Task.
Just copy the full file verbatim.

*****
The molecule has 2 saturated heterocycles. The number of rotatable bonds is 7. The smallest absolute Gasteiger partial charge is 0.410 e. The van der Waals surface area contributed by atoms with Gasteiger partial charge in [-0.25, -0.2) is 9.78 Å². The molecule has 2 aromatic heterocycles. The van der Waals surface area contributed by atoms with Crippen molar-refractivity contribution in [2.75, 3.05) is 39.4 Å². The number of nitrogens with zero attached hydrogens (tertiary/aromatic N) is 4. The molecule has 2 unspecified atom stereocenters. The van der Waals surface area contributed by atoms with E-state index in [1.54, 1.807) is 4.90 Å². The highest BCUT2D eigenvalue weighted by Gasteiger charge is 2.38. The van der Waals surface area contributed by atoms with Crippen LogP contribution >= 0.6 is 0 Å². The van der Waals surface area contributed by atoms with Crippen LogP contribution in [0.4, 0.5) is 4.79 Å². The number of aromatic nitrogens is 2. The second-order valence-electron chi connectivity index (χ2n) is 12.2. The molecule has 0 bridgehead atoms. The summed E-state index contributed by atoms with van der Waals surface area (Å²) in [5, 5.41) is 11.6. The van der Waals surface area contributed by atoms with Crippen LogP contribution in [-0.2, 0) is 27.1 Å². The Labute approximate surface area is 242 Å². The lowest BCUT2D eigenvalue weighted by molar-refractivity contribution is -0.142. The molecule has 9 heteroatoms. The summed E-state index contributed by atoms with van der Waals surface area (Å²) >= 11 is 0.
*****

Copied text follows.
The molecule has 2 saturated heterocycles. The number of rotatable bonds is 7. The smallest absolute Gasteiger partial charge is 0.410 e. The van der Waals surface area contributed by atoms with Gasteiger partial charge in [-0.25, -0.2) is 9.78 Å². The molecule has 2 aromatic heterocycles. The van der Waals surface area contributed by atoms with Crippen molar-refractivity contribution in [2.75, 3.05) is 39.4 Å². The number of nitrogens with zero attached hydrogens (tertiary/aromatic N) is 4. The molecule has 2 unspecified atom stereocenters. The van der Waals surface area contributed by atoms with E-state index in [1.54, 1.807) is 4.90 Å². The highest BCUT2D eigenvalue weighted by Gasteiger charge is 2.38. The van der Waals surface area contributed by atoms with Crippen LogP contribution >= 0.6 is 0 Å². The van der Waals surface area contributed by atoms with Crippen LogP contribution in [0.4, 0.5) is 4.79 Å². The number of aromatic nitrogens is 2. The second-order valence-electron chi connectivity index (χ2n) is 12.2. The molecule has 0 bridgehead atoms. The summed E-state index contributed by atoms with van der Waals surface area (Å²) in [5, 5.41) is 11.6. The van der Waals surface area contributed by atoms with Crippen LogP contribution in [-0.2, 0) is 27.1 Å². The Labute approximate surface area is 242 Å². The lowest BCUT2D eigenvalue weighted by molar-refractivity contribution is -0.142. The molecule has 9 heteroatoms. The summed E-state index contributed by atoms with van der Waals surface area (Å²) >= 11 is 0.